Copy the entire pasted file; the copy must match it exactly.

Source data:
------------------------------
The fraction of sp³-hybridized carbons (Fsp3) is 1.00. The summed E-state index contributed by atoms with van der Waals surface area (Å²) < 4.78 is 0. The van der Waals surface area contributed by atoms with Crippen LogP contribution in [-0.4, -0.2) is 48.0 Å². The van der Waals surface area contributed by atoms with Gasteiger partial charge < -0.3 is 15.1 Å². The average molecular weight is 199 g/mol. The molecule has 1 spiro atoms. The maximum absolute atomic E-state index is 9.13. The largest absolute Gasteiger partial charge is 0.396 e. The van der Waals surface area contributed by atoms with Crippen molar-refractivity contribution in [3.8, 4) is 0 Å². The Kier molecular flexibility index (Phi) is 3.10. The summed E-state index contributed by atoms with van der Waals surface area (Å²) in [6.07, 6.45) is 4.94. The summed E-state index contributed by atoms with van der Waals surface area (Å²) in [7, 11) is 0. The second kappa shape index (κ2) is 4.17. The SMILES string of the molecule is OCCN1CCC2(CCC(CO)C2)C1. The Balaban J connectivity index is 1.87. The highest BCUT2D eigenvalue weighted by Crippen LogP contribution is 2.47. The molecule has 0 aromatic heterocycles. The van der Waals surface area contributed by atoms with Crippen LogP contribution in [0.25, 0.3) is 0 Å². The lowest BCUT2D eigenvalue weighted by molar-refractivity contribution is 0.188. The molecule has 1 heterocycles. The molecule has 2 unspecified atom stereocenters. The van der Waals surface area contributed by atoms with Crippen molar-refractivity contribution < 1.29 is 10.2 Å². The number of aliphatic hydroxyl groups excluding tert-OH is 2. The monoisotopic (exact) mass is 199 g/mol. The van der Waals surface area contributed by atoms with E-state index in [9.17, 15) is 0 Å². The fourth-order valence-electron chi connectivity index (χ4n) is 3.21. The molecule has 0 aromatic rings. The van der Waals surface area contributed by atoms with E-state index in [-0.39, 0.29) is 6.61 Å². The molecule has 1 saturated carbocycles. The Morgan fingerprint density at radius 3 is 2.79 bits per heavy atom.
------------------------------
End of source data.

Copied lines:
The fraction of sp³-hybridized carbons (Fsp3) is 1.00. The summed E-state index contributed by atoms with van der Waals surface area (Å²) < 4.78 is 0. The van der Waals surface area contributed by atoms with Crippen LogP contribution in [-0.4, -0.2) is 48.0 Å². The van der Waals surface area contributed by atoms with Gasteiger partial charge < -0.3 is 15.1 Å². The average molecular weight is 199 g/mol. The molecule has 1 spiro atoms. The maximum absolute atomic E-state index is 9.13. The largest absolute Gasteiger partial charge is 0.396 e. The van der Waals surface area contributed by atoms with Crippen molar-refractivity contribution in [3.8, 4) is 0 Å². The Kier molecular flexibility index (Phi) is 3.10. The summed E-state index contributed by atoms with van der Waals surface area (Å²) in [6.07, 6.45) is 4.94. The summed E-state index contributed by atoms with van der Waals surface area (Å²) in [7, 11) is 0. The second kappa shape index (κ2) is 4.17. The SMILES string of the molecule is OCCN1CCC2(CCC(CO)C2)C1. The Balaban J connectivity index is 1.87. The highest BCUT2D eigenvalue weighted by Crippen LogP contribution is 2.47. The molecule has 0 aromatic heterocycles. The van der Waals surface area contributed by atoms with Crippen LogP contribution in [0.25, 0.3) is 0 Å². The lowest BCUT2D eigenvalue weighted by molar-refractivity contribution is 0.188. The molecule has 1 heterocycles. The molecule has 2 unspecified atom stereocenters. The van der Waals surface area contributed by atoms with Crippen molar-refractivity contribution < 1.29 is 10.2 Å². The number of aliphatic hydroxyl groups excluding tert-OH is 2. The monoisotopic (exact) mass is 199 g/mol. The van der Waals surface area contributed by atoms with E-state index in [9.17, 15) is 0 Å². The fourth-order valence-electron chi connectivity index (χ4n) is 3.21. The molecule has 0 aromatic rings. The van der Waals surface area contributed by atoms with E-state index in [-0.39, 0.29) is 6.61 Å². The molecule has 1 saturated carbocycles. The Morgan fingerprint density at radius 3 is 2.79 bits per heavy atom.